IT disaster recovery, cloud computing and information security news

DataCore has published the results of its Fifth Annual State of Software-Defined Storage (SDS) survey. The 2015 poll explored the impact of SDS on organizations across the globe , and distills the experiences of 477 IT professionals currently using or evaluating SDS to solve critical data storage challenges. The results yield surprising insights from a cross-section of industries over a wide range of workloads.

The survey also probed for levels of spending on much-hyped topics, including big data, object storage and OpenStack. Unexpectedly, the findings showed that very little funding is being earmarked in 2015 for these initiatives. Some of the pause may be explained by a number of disillusionments that were disclosed in the report findings.

On the other hand, this year’s report reveals several major business drivers for implementing software-defined storage. 52 percent of respondents expect SDS will extend the life of existing storage assets and future-proof their storage infrastructure, enabling them to easily absorb new technologies. Close to half of respondents look to SDS to avoid hardware lock-in from storage manufacturers, while lowering hardware costs by allowing them to shop among several competing suppliers. Operationally, they see SDS simplifying management of different classes of storage by automating frequent or complex operations. This is notable in comparison with earlier surveys, as these results portray a sharp increase in the recognition of the economic benefits generated by SDS (reduced CAPEX), complementing the OPEX savings referenced in prior years.

Other surprises include: while flash technology penetration expanded it is still absent in 28 percent of the cases and 16 percent reported that it did not meet application acceleration expectations. Also interesting is that 21 percent reported that highly touted hyper-converged systems did not perform as required or did not integrate well within their infrastructure. On the other hand, software-defined storage and storage virtualization are deemed very urgent now, with 63 percent of organizations making important investments in these technologies throughout 2015. 81 percent also expect similar levels of spending on software-defined storage technologies that will be incorporated within server SANs / virtual SANs and converged storage solutions.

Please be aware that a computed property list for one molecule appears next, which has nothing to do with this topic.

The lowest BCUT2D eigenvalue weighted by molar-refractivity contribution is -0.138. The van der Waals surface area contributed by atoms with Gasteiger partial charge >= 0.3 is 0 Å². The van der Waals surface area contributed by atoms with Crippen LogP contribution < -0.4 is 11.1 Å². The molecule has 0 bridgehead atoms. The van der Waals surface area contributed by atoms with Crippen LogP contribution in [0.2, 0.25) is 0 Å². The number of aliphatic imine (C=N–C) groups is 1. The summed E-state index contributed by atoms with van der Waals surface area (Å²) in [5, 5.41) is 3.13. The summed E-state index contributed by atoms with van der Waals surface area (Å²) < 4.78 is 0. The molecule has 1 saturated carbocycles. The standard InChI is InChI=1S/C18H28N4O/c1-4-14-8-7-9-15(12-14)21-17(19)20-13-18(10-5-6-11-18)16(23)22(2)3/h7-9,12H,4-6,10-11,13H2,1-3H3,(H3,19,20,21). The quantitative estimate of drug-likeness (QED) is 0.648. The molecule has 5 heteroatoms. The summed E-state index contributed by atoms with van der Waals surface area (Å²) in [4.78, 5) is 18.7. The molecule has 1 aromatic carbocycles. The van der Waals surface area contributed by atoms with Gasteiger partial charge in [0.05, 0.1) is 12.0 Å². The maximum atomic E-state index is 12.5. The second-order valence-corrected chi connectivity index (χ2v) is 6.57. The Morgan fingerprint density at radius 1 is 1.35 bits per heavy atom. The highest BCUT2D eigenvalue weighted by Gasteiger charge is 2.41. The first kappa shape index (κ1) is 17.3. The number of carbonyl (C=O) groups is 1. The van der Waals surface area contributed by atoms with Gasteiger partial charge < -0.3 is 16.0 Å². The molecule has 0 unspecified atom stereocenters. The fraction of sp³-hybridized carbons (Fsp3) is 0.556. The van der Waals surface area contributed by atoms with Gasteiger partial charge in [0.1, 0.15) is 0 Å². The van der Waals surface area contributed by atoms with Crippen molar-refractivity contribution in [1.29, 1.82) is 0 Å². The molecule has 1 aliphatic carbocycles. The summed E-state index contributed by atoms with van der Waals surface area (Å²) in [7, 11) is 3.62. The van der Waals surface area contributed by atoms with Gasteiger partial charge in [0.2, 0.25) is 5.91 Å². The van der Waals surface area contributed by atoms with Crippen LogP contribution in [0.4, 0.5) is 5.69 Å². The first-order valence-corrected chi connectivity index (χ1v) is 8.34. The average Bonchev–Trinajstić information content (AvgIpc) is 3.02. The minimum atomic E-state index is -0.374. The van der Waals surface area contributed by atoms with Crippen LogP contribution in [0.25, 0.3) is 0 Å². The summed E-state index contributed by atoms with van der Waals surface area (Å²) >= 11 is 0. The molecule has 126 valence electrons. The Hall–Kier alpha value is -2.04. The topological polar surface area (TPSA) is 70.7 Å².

Additional highlights include:

  • The ability to add storage capacity without business disruption is identified as the primary reason for choosing storage virtualization software (52 percent of respondents). Supporting synchronous mirroring and metro clusters for high availability to ensure business continuity and asynchronous data replication for remote site disaster recovery are also high on the list.
  • More than half of the respondents (53 percent) say that they currently have less than 10 percent of capacity assigned to flash storage. The number of participants who answered that flash makes up higher than 40 percent of their storage capacity is only 9 percent.
  • More than 60 percent of respondents experienced performance degradation or the inability to meet performance after virtualizing server workloads. When asked what the typical causes of performance problems are, 61 percent of participants blame slow applications, and 46 percent single out legacy storage devices as the culprit.
  • Human errors are driving the need for greater automation. It has become increasingly clear that the complexity which accompanies data growth and diversity is taking a big toll, as 61 percent of respondents indicated that human error was behind application and data center / centre outages.

The respondents to DataCore’s State of Software-Defined Storage survey come from a diverse set of organizations, both in size and industry, providing statistically significant insights into the similarity in needs for SDS over a wide range of IT environments. Participants were located in North America, South America, Europe and Asia, in a wide range of vertical market segments. 45 percent of respondents were from organizations with less than 500 employees, 31 percent of respondents from organizations with between 500 and 5,000 employees and 23 percent from organizations with more than 5,000 employees.

To read the entire report, go to

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